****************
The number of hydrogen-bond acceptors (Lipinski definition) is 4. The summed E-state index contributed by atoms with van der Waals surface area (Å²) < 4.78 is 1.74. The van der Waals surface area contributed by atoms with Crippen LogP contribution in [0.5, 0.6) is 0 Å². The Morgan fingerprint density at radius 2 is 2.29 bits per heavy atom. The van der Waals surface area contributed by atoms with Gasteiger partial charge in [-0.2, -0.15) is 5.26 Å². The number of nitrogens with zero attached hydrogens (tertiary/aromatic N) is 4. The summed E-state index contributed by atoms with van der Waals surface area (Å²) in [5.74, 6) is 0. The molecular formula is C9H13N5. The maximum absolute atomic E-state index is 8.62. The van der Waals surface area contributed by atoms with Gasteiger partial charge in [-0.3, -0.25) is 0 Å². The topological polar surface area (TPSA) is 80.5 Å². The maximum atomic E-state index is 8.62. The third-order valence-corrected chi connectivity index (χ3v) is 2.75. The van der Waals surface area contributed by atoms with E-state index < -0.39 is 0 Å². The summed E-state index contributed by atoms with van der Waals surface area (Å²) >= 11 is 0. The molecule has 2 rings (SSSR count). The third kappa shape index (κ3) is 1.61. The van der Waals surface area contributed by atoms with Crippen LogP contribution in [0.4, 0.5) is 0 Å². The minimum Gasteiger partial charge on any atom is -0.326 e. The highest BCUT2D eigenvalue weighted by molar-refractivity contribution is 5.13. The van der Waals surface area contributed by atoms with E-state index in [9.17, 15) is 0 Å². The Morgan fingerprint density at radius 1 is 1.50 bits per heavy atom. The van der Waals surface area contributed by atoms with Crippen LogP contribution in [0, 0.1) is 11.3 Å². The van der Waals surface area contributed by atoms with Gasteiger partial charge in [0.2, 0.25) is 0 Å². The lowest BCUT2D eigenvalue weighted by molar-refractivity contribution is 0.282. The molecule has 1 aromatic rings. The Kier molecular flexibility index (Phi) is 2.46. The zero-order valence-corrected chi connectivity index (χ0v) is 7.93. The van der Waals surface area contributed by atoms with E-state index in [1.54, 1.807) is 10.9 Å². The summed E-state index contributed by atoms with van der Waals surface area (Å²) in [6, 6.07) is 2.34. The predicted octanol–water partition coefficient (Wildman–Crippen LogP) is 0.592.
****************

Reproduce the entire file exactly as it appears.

The number of hydrogen-bond acceptors (Lipinski definition) is 4. The summed E-state index contributed by atoms with van der Waals surface area (Å²) < 4.78 is 1.74. The van der Waals surface area contributed by atoms with Crippen LogP contribution in [0.5, 0.6) is 0 Å². The Morgan fingerprint density at radius 2 is 2.29 bits per heavy atom. The van der Waals surface area contributed by atoms with Gasteiger partial charge in [-0.2, -0.15) is 5.26 Å². The number of nitrogens with zero attached hydrogens (tertiary/aromatic N) is 4. The summed E-state index contributed by atoms with van der Waals surface area (Å²) in [5.74, 6) is 0. The molecular formula is C9H13N5. The maximum absolute atomic E-state index is 8.62. The van der Waals surface area contributed by atoms with Gasteiger partial charge in [-0.3, -0.25) is 0 Å². The topological polar surface area (TPSA) is 80.5 Å². The maximum atomic E-state index is 8.62. The third-order valence-corrected chi connectivity index (χ3v) is 2.75. The van der Waals surface area contributed by atoms with E-state index < -0.39 is 0 Å². The summed E-state index contributed by atoms with van der Waals surface area (Å²) >= 11 is 0. The molecule has 2 rings (SSSR count). The third kappa shape index (κ3) is 1.61. The van der Waals surface area contributed by atoms with Crippen LogP contribution in [0.4, 0.5) is 0 Å². The minimum Gasteiger partial charge on any atom is -0.326 e. The highest BCUT2D eigenvalue weighted by molar-refractivity contribution is 5.13. The van der Waals surface area contributed by atoms with E-state index in [9.17, 15) is 0 Å². The Morgan fingerprint density at radius 1 is 1.50 bits per heavy atom. The van der Waals surface area contributed by atoms with Crippen LogP contribution in [0, 0.1) is 11.3 Å². The van der Waals surface area contributed by atoms with Gasteiger partial charge in [0.2, 0.25) is 0 Å². The lowest BCUT2D eigenvalue weighted by molar-refractivity contribution is 0.282. The molecule has 1 aromatic rings. The Kier molecular flexibility index (Phi) is 2.46. The zero-order valence-corrected chi connectivity index (χ0v) is 7.93. The van der Waals surface area contributed by atoms with E-state index in [1.54, 1.807) is 10.9 Å². The summed E-state index contributed by atoms with van der Waals surface area (Å²) in [6, 6.07) is 2.34. The predicted octanol–water partition coefficient (Wildman–Crippen LogP) is 0.592.